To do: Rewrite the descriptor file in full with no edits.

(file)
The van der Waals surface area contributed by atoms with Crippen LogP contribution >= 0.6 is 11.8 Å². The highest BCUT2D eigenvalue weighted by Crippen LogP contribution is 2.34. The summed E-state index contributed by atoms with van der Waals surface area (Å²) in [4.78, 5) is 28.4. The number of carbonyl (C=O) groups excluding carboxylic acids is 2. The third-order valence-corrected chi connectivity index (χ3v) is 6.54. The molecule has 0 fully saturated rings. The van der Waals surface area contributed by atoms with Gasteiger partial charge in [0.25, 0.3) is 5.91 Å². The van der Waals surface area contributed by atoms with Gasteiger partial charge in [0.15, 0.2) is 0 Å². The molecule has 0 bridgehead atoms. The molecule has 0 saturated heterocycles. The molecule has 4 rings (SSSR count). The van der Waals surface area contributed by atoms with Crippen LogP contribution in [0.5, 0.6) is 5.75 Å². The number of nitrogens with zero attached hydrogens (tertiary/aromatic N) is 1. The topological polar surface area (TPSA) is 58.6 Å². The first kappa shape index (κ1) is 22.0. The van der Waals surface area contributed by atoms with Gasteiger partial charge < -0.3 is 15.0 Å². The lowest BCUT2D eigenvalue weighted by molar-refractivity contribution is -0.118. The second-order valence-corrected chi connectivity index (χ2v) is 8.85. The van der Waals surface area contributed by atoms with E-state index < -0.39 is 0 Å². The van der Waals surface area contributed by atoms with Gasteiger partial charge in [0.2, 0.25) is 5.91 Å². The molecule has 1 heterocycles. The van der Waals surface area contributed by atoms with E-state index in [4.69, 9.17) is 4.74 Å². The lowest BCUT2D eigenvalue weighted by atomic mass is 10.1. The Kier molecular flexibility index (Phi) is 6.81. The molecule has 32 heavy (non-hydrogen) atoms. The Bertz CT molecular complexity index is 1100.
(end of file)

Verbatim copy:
The van der Waals surface area contributed by atoms with Crippen LogP contribution >= 0.6 is 11.8 Å². The highest BCUT2D eigenvalue weighted by Crippen LogP contribution is 2.34. The summed E-state index contributed by atoms with van der Waals surface area (Å²) in [4.78, 5) is 28.4. The number of carbonyl (C=O) groups excluding carboxylic acids is 2. The third-order valence-corrected chi connectivity index (χ3v) is 6.54. The molecule has 0 fully saturated rings. The van der Waals surface area contributed by atoms with Gasteiger partial charge in [0.25, 0.3) is 5.91 Å². The van der Waals surface area contributed by atoms with Gasteiger partial charge in [0.15, 0.2) is 0 Å². The molecule has 0 bridgehead atoms. The molecule has 0 saturated heterocycles. The molecule has 4 rings (SSSR count). The van der Waals surface area contributed by atoms with Crippen LogP contribution in [0.5, 0.6) is 5.75 Å². The number of nitrogens with zero attached hydrogens (tertiary/aromatic N) is 1. The topological polar surface area (TPSA) is 58.6 Å². The first kappa shape index (κ1) is 22.0. The van der Waals surface area contributed by atoms with Gasteiger partial charge < -0.3 is 15.0 Å². The lowest BCUT2D eigenvalue weighted by molar-refractivity contribution is -0.118. The second-order valence-corrected chi connectivity index (χ2v) is 8.85. The van der Waals surface area contributed by atoms with E-state index < -0.39 is 0 Å². The van der Waals surface area contributed by atoms with Gasteiger partial charge in [0.2, 0.25) is 5.91 Å². The molecule has 1 heterocycles. The van der Waals surface area contributed by atoms with E-state index in [4.69, 9.17) is 4.74 Å². The lowest BCUT2D eigenvalue weighted by atomic mass is 10.1. The Kier molecular flexibility index (Phi) is 6.81. The molecule has 32 heavy (non-hydrogen) atoms. The Bertz CT molecular complexity index is 1100.